Are Computer Skills the New Basic Skills? The Returns to Computer, Writing and Math Skills in Britain
The large increase in computer use has raised the question whether people have to be taught computer skills before entering the labour market. Using data from the 1997 Skills Survey of the Employed British Workforce, we argue that neither the increase in computer use nor the fact that particularly higher skilled workers use a computer provides evidence that computer skills are valuable. We compare computer skills with writing and math skills and test whether wages vary with computer skills, given the specific use that is made of computers. The regression results show that while the ability to write documents and to carry out mathematical analyses yields significant labour-market returns, the ability to effectively use a computer has no substantial impact on wages. These estimates suggest that writing and math can be regarded as basic skills, but that the higher wages of computer users are unrelated to computer skills.
|Date of creation:||Apr 2003|
|Date of revision:|
|Publication status:||published in: Labour Economics, 2004, 11 (1), 85-98|
|Contact details of provider:|| Postal: |
Phone: +49 228 3894 223
Fax: +49 228 3894 180
Web page: http://www.iza.org
|Order Information:|| Postal: IZA, Margard Ody, P.O. Box 7240, D-53072 Bonn, Germany|
Please report citation or reference errors to , or , if you are the registered author of the cited work, log in to your RePEc Author Service profile, click on "citations" and make appropriate adjustments.:
- Borghans,Lex & Weel,Bas,ter, 2002. "Do Older Workers Have More Trouble Using a Computer Than Younger Workers?," ROA Research Memorandum 003, Maastricht University, Research Centre for Education and the Labour Market (ROA).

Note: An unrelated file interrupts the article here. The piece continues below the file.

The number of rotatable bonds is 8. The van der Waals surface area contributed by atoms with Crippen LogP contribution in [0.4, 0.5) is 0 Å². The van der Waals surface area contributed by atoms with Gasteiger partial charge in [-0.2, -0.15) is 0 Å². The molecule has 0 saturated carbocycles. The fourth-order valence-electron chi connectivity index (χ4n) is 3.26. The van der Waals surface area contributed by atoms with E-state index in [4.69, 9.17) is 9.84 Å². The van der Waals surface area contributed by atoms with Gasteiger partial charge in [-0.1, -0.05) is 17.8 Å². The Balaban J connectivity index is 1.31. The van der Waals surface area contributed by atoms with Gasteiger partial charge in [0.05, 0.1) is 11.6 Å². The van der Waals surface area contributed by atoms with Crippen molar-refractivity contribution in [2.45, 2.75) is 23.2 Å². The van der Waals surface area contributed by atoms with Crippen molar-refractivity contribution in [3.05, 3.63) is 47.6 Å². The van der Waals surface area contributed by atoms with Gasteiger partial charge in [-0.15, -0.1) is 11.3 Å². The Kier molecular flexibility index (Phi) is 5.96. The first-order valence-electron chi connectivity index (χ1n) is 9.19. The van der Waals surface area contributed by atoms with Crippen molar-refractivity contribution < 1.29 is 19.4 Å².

- Borghans,Lex & Weel,Bas,ter, 2001.
"Computers, Skills and Wages,"
019, Maastricht University, Maastricht Economic Research Institute on Innovation and Technology (MERIT).
- DiNardo, John E & Pischke, Jorn-Steffen, 1997.
"The Returns to Computer Use Revisited: Have Pencils Changed the Wage Structure Too?,"
The Quarterly Journal of Economics,
MIT Press, vol. 112(1), pages 291-303, February.
- John E. DiNardo & Jorn-Steffen Pischke, 1996. "The Returns to Computer Use Revisited: Have Pencils Changed the Wage Structure Too?," NBER Working Papers 5606, National Bureau of Economic Research, Inc.
- Dinardo, J.E. & Pischke, J.S., 1996. "The Returns to Computer Use Revisited: Have Pencils Changed the Wage Structure Too?," Working papers 96-12, Massachusetts Institute of Technology (MIT), Department of Economics.
- Entorf, Horst & Gollac, Michel & Kramarz, Francis, 1997.
"New Technologies, Wages and Worker Selection,"
CEPR Discussion Papers
1761, C.E.P.R. Discussion Papers.
- Brian D. Bell, . "Skill-Biased Technical Change and Wages: Evidence from a Longitudinal Data Se," Economics Papers W25., Economics Group, Nuffield College, University of Oxford.
- Chennells, Lucy & Van Reenen, John, 1997. "Technical Change and Earnings in British Establishments," Economica, London School of Economics and Political Science, vol. 64(256), pages 587-604, November.
- Doms, Mark & Dunne, Timothy & Troske, Kenneth R, 1997. "Workers, Wages, and Technology," The Quarterly Journal of Economics, MIT Press, vol. 112(1), pages 253-90, February.
- Entorf, Horst & Kramarz, Francis, 1997. "Does unmeasured ability explain the higher wages of new technology workers?," European Economic Review, Elsevier, vol. 41(8), pages 1489-1509, August.
When requesting a correction, please mention this item's handle: RePEc:iza:izadps:dp751. See general information about how to correct material in RePEc.
For technical questions regarding this item, or to correct its authors, title, abstract, bibliographic or download information, contact: (Mark Fallak)
If references are entirely missing, you can add them using this form.